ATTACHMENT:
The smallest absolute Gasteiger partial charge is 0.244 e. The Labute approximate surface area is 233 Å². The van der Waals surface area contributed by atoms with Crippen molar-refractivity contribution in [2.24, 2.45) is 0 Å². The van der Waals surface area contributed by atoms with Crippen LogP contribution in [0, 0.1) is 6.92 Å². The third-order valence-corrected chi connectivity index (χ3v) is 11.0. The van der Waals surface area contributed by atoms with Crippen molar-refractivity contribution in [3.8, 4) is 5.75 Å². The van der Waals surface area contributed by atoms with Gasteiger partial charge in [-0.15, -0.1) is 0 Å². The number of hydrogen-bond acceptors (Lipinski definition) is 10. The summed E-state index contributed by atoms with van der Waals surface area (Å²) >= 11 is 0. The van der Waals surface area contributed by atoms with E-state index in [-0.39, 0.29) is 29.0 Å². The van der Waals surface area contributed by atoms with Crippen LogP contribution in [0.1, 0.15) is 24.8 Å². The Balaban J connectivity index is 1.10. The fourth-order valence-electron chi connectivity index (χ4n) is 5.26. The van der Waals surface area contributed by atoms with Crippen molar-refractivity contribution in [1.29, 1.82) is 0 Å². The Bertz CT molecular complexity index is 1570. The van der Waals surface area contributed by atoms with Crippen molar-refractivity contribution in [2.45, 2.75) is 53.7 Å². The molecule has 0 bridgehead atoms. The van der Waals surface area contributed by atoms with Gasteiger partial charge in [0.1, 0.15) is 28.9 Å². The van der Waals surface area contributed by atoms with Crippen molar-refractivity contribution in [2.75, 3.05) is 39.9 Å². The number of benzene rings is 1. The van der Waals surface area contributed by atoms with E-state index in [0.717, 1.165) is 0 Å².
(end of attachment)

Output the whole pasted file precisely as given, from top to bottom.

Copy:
The smallest absolute Gasteiger partial charge is 0.244 e. The Labute approximate surface area is 233 Å². The van der Waals surface area contributed by atoms with Crippen molar-refractivity contribution in [2.24, 2.45) is 0 Å². The van der Waals surface area contributed by atoms with Crippen LogP contribution in [0, 0.1) is 6.92 Å². The third-order valence-corrected chi connectivity index (χ3v) is 11.0. The van der Waals surface area contributed by atoms with Crippen molar-refractivity contribution in [3.8, 4) is 5.75 Å². The van der Waals surface area contributed by atoms with Gasteiger partial charge in [-0.15, -0.1) is 0 Å². The number of hydrogen-bond acceptors (Lipinski definition) is 10. The summed E-state index contributed by atoms with van der Waals surface area (Å²) >= 11 is 0. The van der Waals surface area contributed by atoms with E-state index in [-0.39, 0.29) is 29.0 Å². The van der Waals surface area contributed by atoms with Crippen LogP contribution in [0.1, 0.15) is 24.8 Å². The Balaban J connectivity index is 1.10. The fourth-order valence-electron chi connectivity index (χ4n) is 5.26. The van der Waals surface area contributed by atoms with Crippen molar-refractivity contribution in [1.29, 1.82) is 0 Å². The Bertz CT molecular complexity index is 1570. The van der Waals surface area contributed by atoms with Crippen molar-refractivity contribution in [2.45, 2.75) is 53.7 Å². The molecule has 0 bridgehead atoms. The van der Waals surface area contributed by atoms with Gasteiger partial charge in [0.1, 0.15) is 28.9 Å². The van der Waals surface area contributed by atoms with Crippen molar-refractivity contribution in [2.75, 3.05) is 39.9 Å². The number of benzene rings is 1. The van der Waals surface area contributed by atoms with E-state index in [0.717, 1.165) is 0 Å².